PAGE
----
di Francesco Vettori
02 Maggio 2007
I would like to ask you what can be termed Digital Story Telling and your opinion on its effectiveness as a pedagogical tool.
The ancient art of storytelling can be a powerful tool for deep learning and reflection. Add today's multimedia technology and you have a highly motivating project-based learning activity as well as a powerful artifact in an electronic portfolio. A digital story is a short digital video clip, usually told in first person narrative, told in the learner's own voice, illustrated primarily with still images, and often with an added music track to set the emotional tone. There are a variety of strategies that can be used with diverse learners, from kindergarten through graduate school and into retirement. In today’s technological environment, a story told with images and narration is often called a digital story; a story told with audio only is often called a Podcast, because these audio files can be downloaded from the Internet and copied to an MP3 player (most likely an iPod)… thus the term Podcast.
How is Digital Story Telling used in the US and do you believe that its current application can be transferred to other Countries?
There are a variety of schools in the U.S. that are implementing digital storytelling (web links). You will find a few of them listed on my website.
http://electronicportfolios.org/digistory/ (look in the first column called Digital Storytelling in Education.
The U.K. has also been a leader in digital storytelling through the Capture Wales project and the Telling Lives project. You might pay special attention to Barrie Stephenson’s website in the UK. http://www.digistories.co.uk/ You will find links to those sites on the same page listed above, only in the right column) There are also examples in Australia and New Zealand.
What role do the so called new technologies play in digital story telling?
You mean Web 2.0 technologies? There are a variety of online tools that can be used. There are an emerging group of tools that are server-based, where the software exists online, not requiring the software be installed on a personal computer. Below is a sample of some of the Web 2.0 tools that show promise for supporting digital storytelling.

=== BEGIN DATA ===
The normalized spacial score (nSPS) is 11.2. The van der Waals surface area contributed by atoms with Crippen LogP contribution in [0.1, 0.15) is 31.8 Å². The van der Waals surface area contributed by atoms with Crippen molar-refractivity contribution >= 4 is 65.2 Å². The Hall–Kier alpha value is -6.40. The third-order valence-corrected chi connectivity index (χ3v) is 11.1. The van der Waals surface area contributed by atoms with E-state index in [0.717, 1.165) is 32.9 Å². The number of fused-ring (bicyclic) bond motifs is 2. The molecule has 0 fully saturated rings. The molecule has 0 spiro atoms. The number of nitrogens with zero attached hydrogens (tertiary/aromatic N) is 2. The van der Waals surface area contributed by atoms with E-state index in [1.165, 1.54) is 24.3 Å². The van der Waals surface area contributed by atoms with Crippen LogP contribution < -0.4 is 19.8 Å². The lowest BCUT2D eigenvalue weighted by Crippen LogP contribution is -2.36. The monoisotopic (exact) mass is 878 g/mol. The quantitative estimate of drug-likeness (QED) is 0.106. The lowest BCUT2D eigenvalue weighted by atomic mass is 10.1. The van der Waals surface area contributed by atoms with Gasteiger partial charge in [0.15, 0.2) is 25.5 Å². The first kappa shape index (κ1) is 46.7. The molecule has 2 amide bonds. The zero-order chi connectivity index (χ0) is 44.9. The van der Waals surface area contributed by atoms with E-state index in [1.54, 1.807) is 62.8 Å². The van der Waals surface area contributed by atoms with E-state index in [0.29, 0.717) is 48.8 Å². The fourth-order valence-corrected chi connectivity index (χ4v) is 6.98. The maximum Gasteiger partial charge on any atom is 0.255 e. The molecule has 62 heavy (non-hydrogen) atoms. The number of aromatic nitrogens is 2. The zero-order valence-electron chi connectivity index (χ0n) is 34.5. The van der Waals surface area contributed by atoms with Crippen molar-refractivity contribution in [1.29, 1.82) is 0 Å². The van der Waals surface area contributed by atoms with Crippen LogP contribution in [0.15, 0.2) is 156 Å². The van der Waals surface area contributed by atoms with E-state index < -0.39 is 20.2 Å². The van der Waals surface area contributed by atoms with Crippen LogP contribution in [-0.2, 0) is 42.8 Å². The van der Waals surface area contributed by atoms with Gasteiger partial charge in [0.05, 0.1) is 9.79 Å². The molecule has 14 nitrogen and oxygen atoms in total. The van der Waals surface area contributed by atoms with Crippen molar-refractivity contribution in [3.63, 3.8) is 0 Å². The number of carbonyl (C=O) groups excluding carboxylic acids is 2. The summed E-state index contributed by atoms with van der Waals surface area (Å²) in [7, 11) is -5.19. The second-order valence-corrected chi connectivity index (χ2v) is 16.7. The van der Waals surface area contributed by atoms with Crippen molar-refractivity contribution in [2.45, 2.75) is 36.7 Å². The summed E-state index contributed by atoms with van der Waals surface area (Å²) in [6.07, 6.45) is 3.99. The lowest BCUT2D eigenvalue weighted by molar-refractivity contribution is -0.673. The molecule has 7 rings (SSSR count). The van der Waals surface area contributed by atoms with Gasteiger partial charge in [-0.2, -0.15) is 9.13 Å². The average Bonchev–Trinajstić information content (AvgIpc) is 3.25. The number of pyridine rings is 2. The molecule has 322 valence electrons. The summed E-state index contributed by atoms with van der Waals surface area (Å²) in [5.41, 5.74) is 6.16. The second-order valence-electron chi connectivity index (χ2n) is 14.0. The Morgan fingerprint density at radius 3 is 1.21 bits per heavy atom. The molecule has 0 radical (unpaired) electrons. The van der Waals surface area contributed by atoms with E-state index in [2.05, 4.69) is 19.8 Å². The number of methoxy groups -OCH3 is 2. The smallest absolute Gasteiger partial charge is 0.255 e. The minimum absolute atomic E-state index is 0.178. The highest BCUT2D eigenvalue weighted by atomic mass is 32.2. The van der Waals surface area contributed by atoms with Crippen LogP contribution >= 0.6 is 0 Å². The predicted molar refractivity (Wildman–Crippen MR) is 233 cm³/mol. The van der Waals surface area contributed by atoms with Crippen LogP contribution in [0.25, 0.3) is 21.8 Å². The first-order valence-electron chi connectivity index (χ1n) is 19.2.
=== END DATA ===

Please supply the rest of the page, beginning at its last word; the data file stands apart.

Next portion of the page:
- Collaborative writing tools for script development and collaborative writing: GoogleDocs or any wiki
- Audio editing tools (primarily used to capture and publish podcasts online): odeo.com, podomatic.com
- Image sharing tools (primarily used to share images online): Flickr.com, PhotoBucket.com
- Video editing tools (primarily used to create and publish short video clips online): BubbleShare.com, JumpCut.com, PrimaryAccess.org
- Media publishing services (primarily used to share video online): vimeo.com, ourmedia.org, youtube.com, video.google.com
While these Web-based tools are not as sophisticated as the desktop versions, they are more accessible to a larger number of digital story authors. There are more tools for publishing the stories online, regardless of the tools used for development. Of course, the speed of the Internet connection will influence the quality of the experience. More tools are under development, so this should be an exciting area for development in the next few years.
What role do digital stories play in electronic portfolio?
I have a whole paper written on this topic: http://electronicportfolios.org/digistory/purposesmac.html
I have also created a video, which I am sharing with a conference in Finland on May 10.